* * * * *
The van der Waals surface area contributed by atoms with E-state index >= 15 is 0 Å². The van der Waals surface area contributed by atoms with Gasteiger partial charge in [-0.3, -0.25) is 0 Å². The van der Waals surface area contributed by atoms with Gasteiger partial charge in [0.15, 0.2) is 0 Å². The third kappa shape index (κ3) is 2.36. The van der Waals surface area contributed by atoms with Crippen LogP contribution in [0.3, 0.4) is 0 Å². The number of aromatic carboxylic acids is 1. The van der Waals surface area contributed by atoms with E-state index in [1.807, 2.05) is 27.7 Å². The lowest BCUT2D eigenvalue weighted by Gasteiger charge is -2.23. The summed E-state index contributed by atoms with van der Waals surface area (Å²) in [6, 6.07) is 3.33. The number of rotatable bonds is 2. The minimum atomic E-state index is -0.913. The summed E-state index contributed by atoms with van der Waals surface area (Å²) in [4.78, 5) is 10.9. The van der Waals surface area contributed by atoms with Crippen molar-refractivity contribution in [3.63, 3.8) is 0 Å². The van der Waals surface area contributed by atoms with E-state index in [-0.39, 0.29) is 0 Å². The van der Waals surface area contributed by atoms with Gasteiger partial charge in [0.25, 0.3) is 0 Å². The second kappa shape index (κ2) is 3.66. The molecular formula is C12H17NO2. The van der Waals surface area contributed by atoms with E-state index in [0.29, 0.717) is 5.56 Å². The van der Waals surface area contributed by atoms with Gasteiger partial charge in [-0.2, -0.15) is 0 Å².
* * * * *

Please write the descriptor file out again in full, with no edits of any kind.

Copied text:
The van der Waals surface area contributed by atoms with E-state index >= 15 is 0 Å². The van der Waals surface area contributed by atoms with Gasteiger partial charge in [-0.3, -0.25) is 0 Å². The van der Waals surface area contributed by atoms with Gasteiger partial charge in [0.15, 0.2) is 0 Å². The third kappa shape index (κ3) is 2.36. The van der Waals surface area contributed by atoms with Crippen LogP contribution in [0.3, 0.4) is 0 Å². The number of aromatic carboxylic acids is 1. The van der Waals surface area contributed by atoms with E-state index in [1.807, 2.05) is 27.7 Å². The lowest BCUT2D eigenvalue weighted by Gasteiger charge is -2.23. The summed E-state index contributed by atoms with van der Waals surface area (Å²) in [6, 6.07) is 3.33. The number of rotatable bonds is 2. The minimum atomic E-state index is -0.913. The summed E-state index contributed by atoms with van der Waals surface area (Å²) in [4.78, 5) is 10.9. The van der Waals surface area contributed by atoms with Crippen molar-refractivity contribution in [3.63, 3.8) is 0 Å². The van der Waals surface area contributed by atoms with E-state index in [-0.39, 0.29) is 0 Å². The van der Waals surface area contributed by atoms with Gasteiger partial charge in [0.25, 0.3) is 0 Å². The second kappa shape index (κ2) is 3.66. The molecular formula is C12H17NO2. The van der Waals surface area contributed by atoms with E-state index in [0.29, 0.717) is 5.56 Å². The van der Waals surface area contributed by atoms with Gasteiger partial charge in [-0.2, -0.15) is 0 Å².